Fenix I, loft apartments on top of a warehouse
In the summer of 2013 Mei architects and planners won the architect selection procedure for the design of the new volume and the redevelopment of the Fenix I warehouse. A mixed programme of housing, workspaces, car park and leisure is planned for the older lower levels. On top of this Mei will design about 200 loft apartments whose occupants can arrange the interiors as they wish. The apartments can be divided both horizontally and vertically, a unique concept in the Netherlands.
The Fenix warehouses, located opposite Hotel New York and the Rijnhaven Bridge, were built in 1922 in Katendrecht, Rotterdam. Previously called the San Francisco warehouse, the structure has two levels with floor heights of six metres, and was originally 360 metres in length. Construction of the San Francisco warehouse was necessitated by the considerable expansion of the fleet and number of routes of the Holland Amerika Lijn. What was remarkable about the complex, designed by architect C.N. van Goor, was that two railway lines cut through the building. It also featured a number of goods lifts that allowed trucks to load and unload their freight on the first floor.
Parts of the quay were destroyed towards the end of the Second World War. Fire also badly damaged the central section, the area now occupied by Fenix Square. In 1954 the quay was rebuilt and the warehouses rose from the ashes and were renamed Fenix I and Fenix II. However, port activity relocated westwards in the 1980s and the warehouses were abandoned.
In 2007 the city of Rotterdam started to promote the restructuring and transformation of the Katendrecht district. A particularly important element of these efforts was Deliplein, which in recent years has blossomed from a disadvantaged area into a trendy and sought-after neighbourhood. In 2009 Heijmans/Proper Stok initiated the design and development of the Fenix I warehouse. After studying the surrounding buildings on Rijnhaven, the Rotterdam Department of City Development decided to project a new volume on top of the warehouse.
Mei’s proposal adds layers to the volume overlooking the Rijnhaven, where the scale and size of development along the water justifies the height and proportions of the addition. In contrast, a number of layers have been removed from the Veerlaan side so that it harmonises more with the lower scale of buildings in Katendrecht. At the same time, this height difference ensures that the new volume on top enjoys views in two directions, over Rijnhaven on one side and Katendrecht on the other.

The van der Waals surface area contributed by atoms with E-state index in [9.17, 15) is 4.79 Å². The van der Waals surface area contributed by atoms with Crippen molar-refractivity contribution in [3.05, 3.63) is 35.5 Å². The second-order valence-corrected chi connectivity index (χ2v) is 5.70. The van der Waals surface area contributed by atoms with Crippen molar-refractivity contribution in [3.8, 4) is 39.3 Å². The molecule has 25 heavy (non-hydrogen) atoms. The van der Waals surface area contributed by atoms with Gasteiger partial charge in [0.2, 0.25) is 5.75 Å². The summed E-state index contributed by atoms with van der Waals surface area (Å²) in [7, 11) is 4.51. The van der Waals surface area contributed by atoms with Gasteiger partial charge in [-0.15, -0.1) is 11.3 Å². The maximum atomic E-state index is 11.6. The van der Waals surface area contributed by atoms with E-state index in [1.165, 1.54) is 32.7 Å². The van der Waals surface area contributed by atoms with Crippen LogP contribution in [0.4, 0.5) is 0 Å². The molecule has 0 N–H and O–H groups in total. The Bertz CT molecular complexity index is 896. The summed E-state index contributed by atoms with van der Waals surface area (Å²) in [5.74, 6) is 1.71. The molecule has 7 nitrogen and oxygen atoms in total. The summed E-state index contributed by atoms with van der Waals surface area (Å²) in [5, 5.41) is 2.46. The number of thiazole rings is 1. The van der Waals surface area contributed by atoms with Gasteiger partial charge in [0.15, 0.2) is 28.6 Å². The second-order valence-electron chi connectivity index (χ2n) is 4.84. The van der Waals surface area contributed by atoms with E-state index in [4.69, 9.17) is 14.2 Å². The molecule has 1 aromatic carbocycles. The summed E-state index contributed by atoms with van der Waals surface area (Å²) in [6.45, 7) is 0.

An in-between layer consisting of a gigantic spaceframe structure separates the existing warehouse and new volume above. This middle layer can accommodate either residential or office space. The open portion in this layer offers a magnificent view of the Rijnhaven and the Wilhelminapier. Each loft contains a 2.5-metre-deep outdoor space that extends the full width of the apartment.
The facade of the volume consists of industrial braces with glazed panels set between them. The repetition of these elements creates an industrial look with a dockland character. The interior of the volume, by contrast, is an oasis of plants and warm materials that extends across the interior deck and connects with the loft apartments.
Address: Veerlaan / Rijnhaven Rotterdam NL
Client: Heijmans Vastgoed
ca. 8.500 m2 commercial, cultural & culinary / ca. 9.000 m2 parking / ca. 23.000 m2 loft apartments
Artist impressions: Mei & WAX, Mei architects and planners
Team Mei architects and planners:
Robert Winkel, Menno van der Woude, Michiel van Loon, Robert Platje, Roy Wijte, Riemer Postma, Ruben Aalbersberg, Kasia Domachowska, Adriaan Smidt, Rutger Kuipers, Rob reintjes, Danijel Gavranovic, King Chaichana, Johan van Es